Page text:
Warne, revisiting a theme he favoured during Australia's 3-0 Ashes defeat in England last summer, has suggested the tourists may well be about to lose the urn unless Cook changes his ways.
But Jonathan Trott cited England's success on home soil under Cook as counter-evidence to the opinion of Australia's record-breaking wicket-taker.
"To win 3-0, I don't think the tactics were that bad," Trott told Sky Sports News.
The number three batsman also believes that appearances can be deceptive, and many outside the England team are mistaken about Cook's methods and capabilities as a leader.
He said: "I know there are people who think he is inept at it, but everyone in the changing room knows he's well ahead of most people in that department."
Pace linchpin James Anderson and vice-captain Matt Prior also defended Cook.
"He leads by example, and just drags everyone with him," said Anderson.
Prior added: "There is always going to be scrutiny and the captain as a leader is always going to come under fire.
"But Cooky's a very strong person mentally.
"He takes it all in his stride, and ultimately his record speaks for itself. He's doing pretty well."
Warne had blasted Cook ahead of this winter's Ashes series and questioned his style of captaincy.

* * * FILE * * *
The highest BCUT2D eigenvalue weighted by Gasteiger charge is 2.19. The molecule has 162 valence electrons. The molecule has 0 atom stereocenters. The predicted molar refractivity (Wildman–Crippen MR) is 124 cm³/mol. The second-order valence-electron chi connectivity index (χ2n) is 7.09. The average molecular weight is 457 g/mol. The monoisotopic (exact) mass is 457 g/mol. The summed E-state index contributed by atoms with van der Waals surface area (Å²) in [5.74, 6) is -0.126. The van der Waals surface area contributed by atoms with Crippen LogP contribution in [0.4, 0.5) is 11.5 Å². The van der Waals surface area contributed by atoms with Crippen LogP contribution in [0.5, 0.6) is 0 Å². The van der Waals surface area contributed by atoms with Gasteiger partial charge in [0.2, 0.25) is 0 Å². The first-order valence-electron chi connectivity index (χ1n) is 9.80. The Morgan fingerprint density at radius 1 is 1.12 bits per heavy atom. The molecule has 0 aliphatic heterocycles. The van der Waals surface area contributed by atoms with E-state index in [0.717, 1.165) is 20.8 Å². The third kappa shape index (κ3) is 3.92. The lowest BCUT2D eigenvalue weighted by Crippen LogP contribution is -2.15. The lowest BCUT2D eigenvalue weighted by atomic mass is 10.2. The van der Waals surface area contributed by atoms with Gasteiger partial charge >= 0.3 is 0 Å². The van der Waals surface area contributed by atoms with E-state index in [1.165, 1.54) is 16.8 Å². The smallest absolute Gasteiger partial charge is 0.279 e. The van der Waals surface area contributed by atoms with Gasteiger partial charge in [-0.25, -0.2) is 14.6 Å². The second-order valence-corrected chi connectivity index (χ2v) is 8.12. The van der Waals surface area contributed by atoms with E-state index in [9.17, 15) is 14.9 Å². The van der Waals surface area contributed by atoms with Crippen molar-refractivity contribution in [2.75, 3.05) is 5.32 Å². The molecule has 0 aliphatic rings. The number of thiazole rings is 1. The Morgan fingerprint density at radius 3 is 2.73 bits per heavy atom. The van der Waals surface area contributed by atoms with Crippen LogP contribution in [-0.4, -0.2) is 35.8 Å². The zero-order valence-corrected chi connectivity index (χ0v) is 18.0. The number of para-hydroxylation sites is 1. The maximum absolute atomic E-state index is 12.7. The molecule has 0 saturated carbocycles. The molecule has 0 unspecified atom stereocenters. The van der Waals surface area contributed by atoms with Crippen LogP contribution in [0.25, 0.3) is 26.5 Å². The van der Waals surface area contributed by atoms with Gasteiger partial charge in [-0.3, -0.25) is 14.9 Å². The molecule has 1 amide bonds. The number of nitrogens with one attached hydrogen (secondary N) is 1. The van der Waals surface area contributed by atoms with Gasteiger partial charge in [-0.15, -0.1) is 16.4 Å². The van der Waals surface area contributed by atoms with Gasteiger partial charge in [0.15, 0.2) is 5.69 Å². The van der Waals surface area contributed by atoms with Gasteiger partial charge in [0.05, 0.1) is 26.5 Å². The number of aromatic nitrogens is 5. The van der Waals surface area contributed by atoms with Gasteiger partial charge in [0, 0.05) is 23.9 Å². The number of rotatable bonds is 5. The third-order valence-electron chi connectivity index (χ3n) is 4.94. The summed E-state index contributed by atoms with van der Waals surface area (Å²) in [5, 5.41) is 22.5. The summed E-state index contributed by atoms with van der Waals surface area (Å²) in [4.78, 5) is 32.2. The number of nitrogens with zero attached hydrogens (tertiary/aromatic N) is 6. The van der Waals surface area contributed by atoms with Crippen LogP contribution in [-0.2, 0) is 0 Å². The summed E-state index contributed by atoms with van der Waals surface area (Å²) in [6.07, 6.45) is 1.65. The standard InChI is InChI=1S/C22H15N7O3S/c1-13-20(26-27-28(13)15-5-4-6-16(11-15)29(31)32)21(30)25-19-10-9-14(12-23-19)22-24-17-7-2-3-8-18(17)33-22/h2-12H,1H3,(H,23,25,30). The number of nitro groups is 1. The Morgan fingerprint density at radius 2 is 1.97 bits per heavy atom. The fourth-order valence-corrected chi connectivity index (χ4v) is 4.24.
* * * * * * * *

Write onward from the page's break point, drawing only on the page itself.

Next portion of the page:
The former Australia leg-spin bowler, who is now at home in the commentary box, laid into the England captain during the Durham Test, just before Stuart Broad kick-started a collapse which gave the home side outright series victory for a third successive time.
Revisiting one of his favourite subjects before the first Test at The Gabba, Warne told national newspapers: "He can be negative, boring, not very imaginative - and still win and be happy.
"But I'll tell you my opinion - I think Alastair Cook has to be more imaginative.
"I think if Australia play well, and he continues to captain the way he does, England will lose the series.
"He lets the game drift."
Warne also singled out 22-year-old England opening batsman Joe Root for criticism.
Warne, a cornerstone of Australia's Ashes dominance in the 1990s and 2000s, thinks Root needs to be given a break down the order at number six.
The former leg-spinner's preference to replace the Yorkshireman alongside Cook is his own former Hampshire team-mate Michael Carberry.
Root's first series as an opener was only a qualified success, despite his second-innings 180 in England's landslide Lord's Test victory over Australia.
"If I was choosing the side I'd open the batting with Carberry and put Root down to number six," said Warne.
"Root played really well at Lord's, and Australia had a bit of a shocker there.
"But I don't think he's an opener. I don't think his technique is tight enough. He will be found out opening in Australia."
Warne senses Australia have the pace to severely undermine Root on their own bouncier pitches.
"I think you could be crucifying him if you're facing Ryan Harris or Mitchell Johnson on fast, bouncy pitches," he said.
"He's going to 'nick off' a lot and I think - as we saw before, aside from Lord's - Australia really did have his number."